The short and light on detail Ernst Young Australia (EY) report on Chorus [thanks NBR] shows that while Chorus’s top line “$1 billion shortfall” statement was correct, it was also disingenuous.
First of all, we already knew that the $1 billion gap is until 2020, which is 7 years away, which is an average of just $143 million per year. This may still seem like a lot, but this is for a business with current revenue of over $1 billion and EBITDA of a staggering $663 million.
Secondly, the $1 billion to 2020 assumed that Chorus would make no changes to their current approach business, an inexcusable approach.
Thirdly the EY report, rather embarrassingly for Chorus, identified some simple ways to reduce the gap to $200-250m ($28-36m per year).
- Chorus had a dividend yield of 10.3% to June 2013, unsustainably higher than the 4.3% NZ and 6.7% Australian peer averages. Their FY13 return on equity was a staggering 29.7% versus peer averages of 12.5% in NZ and 11.2% in Australia. So EY is comfortable recommending that Chorus remove or reduce dividends.
- EY also point out that Chorus has been operating well away from the danger zone for their debt covenants, and so they can raise more money through debt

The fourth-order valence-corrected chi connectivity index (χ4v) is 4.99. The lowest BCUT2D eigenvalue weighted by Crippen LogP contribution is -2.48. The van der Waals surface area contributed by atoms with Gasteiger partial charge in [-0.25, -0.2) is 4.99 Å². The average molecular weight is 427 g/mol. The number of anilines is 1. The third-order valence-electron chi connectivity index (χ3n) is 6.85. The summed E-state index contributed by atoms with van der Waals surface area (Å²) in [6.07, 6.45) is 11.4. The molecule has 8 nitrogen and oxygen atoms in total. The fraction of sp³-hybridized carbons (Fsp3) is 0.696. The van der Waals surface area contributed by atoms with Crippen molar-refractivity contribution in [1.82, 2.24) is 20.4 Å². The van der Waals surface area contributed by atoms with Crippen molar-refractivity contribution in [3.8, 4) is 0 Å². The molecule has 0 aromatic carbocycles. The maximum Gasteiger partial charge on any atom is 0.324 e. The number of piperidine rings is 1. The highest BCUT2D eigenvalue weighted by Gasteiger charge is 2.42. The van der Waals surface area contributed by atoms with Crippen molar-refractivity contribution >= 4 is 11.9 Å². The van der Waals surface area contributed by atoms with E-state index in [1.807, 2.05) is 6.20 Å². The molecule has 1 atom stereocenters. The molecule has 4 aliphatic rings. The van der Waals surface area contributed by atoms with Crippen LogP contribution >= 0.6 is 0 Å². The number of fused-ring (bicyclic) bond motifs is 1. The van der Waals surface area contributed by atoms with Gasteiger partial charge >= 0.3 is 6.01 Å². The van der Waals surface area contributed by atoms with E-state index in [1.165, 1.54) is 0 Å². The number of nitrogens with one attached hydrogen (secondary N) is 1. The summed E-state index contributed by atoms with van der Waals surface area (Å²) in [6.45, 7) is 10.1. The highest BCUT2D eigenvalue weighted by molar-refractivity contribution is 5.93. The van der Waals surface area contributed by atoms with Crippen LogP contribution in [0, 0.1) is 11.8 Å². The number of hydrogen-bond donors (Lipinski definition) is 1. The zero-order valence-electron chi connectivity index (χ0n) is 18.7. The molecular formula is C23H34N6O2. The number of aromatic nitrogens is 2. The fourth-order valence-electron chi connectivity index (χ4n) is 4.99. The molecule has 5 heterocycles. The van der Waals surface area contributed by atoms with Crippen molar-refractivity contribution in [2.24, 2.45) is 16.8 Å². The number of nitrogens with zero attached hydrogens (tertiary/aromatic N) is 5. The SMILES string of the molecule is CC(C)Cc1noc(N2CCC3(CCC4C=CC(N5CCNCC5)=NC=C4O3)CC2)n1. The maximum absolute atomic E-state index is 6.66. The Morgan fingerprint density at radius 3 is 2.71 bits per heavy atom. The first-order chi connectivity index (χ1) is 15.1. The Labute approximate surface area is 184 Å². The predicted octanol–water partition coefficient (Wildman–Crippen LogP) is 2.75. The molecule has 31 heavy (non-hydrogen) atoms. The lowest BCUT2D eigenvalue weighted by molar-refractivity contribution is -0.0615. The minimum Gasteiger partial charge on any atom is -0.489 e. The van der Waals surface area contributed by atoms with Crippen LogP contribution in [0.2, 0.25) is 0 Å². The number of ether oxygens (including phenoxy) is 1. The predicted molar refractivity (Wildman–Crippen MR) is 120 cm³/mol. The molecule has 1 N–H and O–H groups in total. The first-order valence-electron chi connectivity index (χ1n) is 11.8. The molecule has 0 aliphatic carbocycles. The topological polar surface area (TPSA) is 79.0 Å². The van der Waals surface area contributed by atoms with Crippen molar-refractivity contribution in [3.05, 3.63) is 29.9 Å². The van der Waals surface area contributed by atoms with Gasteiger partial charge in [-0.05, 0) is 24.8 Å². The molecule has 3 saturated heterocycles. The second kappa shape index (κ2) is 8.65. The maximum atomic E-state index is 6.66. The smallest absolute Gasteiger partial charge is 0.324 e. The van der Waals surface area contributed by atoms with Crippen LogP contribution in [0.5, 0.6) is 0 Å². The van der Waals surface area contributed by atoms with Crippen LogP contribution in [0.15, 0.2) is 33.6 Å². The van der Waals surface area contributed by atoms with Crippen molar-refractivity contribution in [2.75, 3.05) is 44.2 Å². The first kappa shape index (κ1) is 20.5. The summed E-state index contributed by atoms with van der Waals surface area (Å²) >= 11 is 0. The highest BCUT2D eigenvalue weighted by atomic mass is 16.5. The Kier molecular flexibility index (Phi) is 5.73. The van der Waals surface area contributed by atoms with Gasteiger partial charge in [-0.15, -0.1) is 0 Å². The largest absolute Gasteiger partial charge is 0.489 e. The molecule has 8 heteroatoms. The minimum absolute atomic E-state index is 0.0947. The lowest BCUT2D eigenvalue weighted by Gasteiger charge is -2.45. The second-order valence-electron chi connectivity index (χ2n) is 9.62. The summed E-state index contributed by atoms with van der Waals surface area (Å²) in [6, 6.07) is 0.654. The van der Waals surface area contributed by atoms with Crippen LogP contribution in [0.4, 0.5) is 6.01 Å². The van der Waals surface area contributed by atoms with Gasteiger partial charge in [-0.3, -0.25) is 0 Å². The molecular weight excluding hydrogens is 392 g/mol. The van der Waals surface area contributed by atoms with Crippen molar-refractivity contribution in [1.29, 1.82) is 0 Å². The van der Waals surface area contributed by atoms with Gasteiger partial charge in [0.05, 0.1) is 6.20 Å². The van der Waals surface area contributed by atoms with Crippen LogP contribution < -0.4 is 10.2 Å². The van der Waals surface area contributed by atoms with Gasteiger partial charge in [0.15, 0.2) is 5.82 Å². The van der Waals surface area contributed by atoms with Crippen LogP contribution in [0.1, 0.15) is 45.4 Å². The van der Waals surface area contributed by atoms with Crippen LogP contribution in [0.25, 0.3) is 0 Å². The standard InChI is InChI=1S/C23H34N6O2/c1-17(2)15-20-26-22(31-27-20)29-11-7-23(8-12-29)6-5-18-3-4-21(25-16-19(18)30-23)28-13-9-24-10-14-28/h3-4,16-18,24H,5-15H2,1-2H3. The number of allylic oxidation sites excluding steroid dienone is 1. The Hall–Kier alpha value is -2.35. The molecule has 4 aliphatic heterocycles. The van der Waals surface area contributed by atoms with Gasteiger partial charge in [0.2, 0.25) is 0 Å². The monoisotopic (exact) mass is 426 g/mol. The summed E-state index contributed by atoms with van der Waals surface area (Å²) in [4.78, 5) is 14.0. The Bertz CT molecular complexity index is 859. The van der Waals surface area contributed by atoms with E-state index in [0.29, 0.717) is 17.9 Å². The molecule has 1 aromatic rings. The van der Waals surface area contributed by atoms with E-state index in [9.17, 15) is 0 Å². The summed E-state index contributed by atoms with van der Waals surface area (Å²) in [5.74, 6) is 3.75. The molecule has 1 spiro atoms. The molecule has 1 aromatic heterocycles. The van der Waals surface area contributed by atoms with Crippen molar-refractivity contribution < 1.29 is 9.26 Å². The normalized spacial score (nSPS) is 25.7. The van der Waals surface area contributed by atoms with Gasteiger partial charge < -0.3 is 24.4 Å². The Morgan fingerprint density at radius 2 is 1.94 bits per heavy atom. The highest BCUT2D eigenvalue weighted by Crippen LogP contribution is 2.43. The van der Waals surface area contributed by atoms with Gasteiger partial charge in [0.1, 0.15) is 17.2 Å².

- They also show that there are ample opportunities to save costs and increase revenues.
I’ve seen teams successfully deal with turnaround situations that are a lot worse than this. While the report does not itemise the cost and revenue opportunities, my own experience is that these numbers are easily achievable, especially when we look at the current situation. I say easily achievable, but that’s only if the right approach is taken, which is to create departmental teams with CEO line of sight and authority to prioritise and systematically identify and fix the biggest and easiest revenue and cost opportunities. With the right approach Chorus should be able to eliminate entirely the remaining $200-250m gap, mainly by focussing on increasing fibre revenue per premise.
The huge opportunity
Chorus was formed with one primary goal – to install fibre on the roads past 70% of the premises in the country. The are behind their peers in this, but the industry is lousy at the real primary goal – of converting those premises to being lit fibre customers. Chorus may argue that it’s the RSP’s (ISPs) mandate to convert retail customers, but I hold them firmly to account for not making it easy for those businesses. This, I believe, is the real turnaround opportunity for Chorus.
Internet access is a strange business, where demand rises exponentially at a staggering annual rate. That demand though is largely influenced by the available supply, following an “if you build it they will come” model. The slow conversion of premises (rather than the roads in front of them) to fibre means that Chorus misses out on the essentially free incremental revenue above the fixed price base plans.
Fibre is intrinsically easier to upgrade than any other technology, and will always maintain a physical advantage over alternatives. While the GPON technology used for UFB is a poor choice, once fibre is in the ground then it is eminently upgradeable with newer equipment on each end. The more quickly the industry connects premises to fibre, the more quickly we they will be appreciated and upgraded, and the more money Chorus will make.